A judge has ordered a B.C. couple to pay a $52,500 commission to the real estate agency that listed two properties they owned, even though a sale of the properties was never completed.
The judgment this week in the case of Mike and Jessica Armstrong’s two lots on Lake Errock confirms that the standard listing contract for homes in B.C. allows for commission to be collected as long as there is a legally enforceable contract of sale. It doesn’t require the sale to actually close.
“The commission clause does not refer to a closing or completion,” B.C. Supreme Court Justice Sheila Tucker wrote in a judgment on Monday.
“The commission clause … discloses the possibility that commission can be owing under the MLS contracts without a closing on a completion date.”
The judge said the Armstrongs were on the hook for the commission to Century 21 Seaside Realty in White Rock, as well as legal costs.
Seaside’s lawsuit had asked for a commission of $70,875 to be paid, but a disclosure of remuneration document capped the agency’s commission at $52,500, the judge wrote.
Tucker also dismissed a third-party claim filed by the Armstrongs against real estate agent Fabian Saul, and said he was entitled to his costs.
Agency fulfilled conditions of contract, judge says
The Armstrongs signed a standard multiple listing service (MLS) agreement with Seaside in May 2017 for their two rustic cabins on a quiet lake east of Mission, court documents show. They would later sign a limited dual agency agreement as well, allowing the brokerage to represent both the buyer and the seller in the deal.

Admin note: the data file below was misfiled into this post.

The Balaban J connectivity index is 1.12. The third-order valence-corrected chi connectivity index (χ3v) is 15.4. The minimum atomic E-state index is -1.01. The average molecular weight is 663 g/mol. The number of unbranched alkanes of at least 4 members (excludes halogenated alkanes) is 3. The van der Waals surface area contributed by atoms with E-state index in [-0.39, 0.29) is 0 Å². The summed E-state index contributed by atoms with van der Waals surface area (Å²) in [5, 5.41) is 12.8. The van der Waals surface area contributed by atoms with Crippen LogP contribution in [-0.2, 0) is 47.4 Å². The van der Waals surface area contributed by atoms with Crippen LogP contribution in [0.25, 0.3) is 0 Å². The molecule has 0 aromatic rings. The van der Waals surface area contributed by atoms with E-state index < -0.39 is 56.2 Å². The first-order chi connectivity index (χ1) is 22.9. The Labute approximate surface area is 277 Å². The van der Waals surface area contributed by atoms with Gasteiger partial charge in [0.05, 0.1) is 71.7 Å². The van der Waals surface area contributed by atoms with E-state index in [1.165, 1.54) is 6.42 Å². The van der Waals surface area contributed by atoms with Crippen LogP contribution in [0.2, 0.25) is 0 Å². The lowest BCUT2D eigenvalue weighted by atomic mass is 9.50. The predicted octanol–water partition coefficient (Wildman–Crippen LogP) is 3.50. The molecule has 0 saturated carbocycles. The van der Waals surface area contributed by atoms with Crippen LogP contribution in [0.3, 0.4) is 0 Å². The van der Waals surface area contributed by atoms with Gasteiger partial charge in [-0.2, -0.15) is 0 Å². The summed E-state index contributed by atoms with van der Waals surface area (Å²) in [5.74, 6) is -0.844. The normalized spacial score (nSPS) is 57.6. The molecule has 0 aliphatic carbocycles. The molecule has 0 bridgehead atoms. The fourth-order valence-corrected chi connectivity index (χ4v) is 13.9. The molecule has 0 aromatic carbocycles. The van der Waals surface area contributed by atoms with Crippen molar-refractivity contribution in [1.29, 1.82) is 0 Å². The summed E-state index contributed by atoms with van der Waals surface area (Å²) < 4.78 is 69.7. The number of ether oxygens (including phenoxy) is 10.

In August of 2017, a company called Vans Intrust Investments, represented by Michael Tran, entered into an agreement of purchase and sale to buy the two lots.
The contract had to be extended once, but the eventual deal was to pay $1.35 million with a closing date in July 2018.
When the closing date arrived, the buyer was nowhere to be found, and $70,000 in deposits was forfeited to the Armstrongs.
Seaside filed suit against the Armstrongs in 2020, demanding commission plus interest for the aborted sale. The Armstrongs later filed a third-party claim against Saul, alleging he’d breached his fiduciary duty and misled them.
In their response to Seaside’s claim, the Armstrongs alleged that the sales agreement was unenforceable because of a clause that stipulated the buyer would visit the properties before completion. They claimed they had failed to ferry Tran across the lake to see the lots after the agreement was signed.
But Saul had taken Tran to visit the lots at least twice, so “if the visit clause was a true condition, it was a fulfilled condition,” Tucker wrote.
And while the Armstrongs alleged that Saul had breached his fiduciary duty to them by failing to advise them they would have to pay commission even without a completed closing, the judge said there was no basis for that.
She pointed out that Mike Armstrong is a professional accountant, and the couple has bought and sold property before. There was no evidence suggesting they weren’t given enough time to read the listing agreement, she said.
She also said that the Armstrongs had failed to show Saul had fraudulently misrepresented himself by advertising that he can provide services in B.C. and Washington state.
Tucker pointed out that even if Saul had initially misled the Armstrongs about his ability to list the properties in the U.S., they still continued to work with him after learning it wouldn’t be possible, even signing the dual agency agreement.
Property records show the Armstrongs are still owners of both properties, now valued at more than $2.23 million in the 2022 assessments.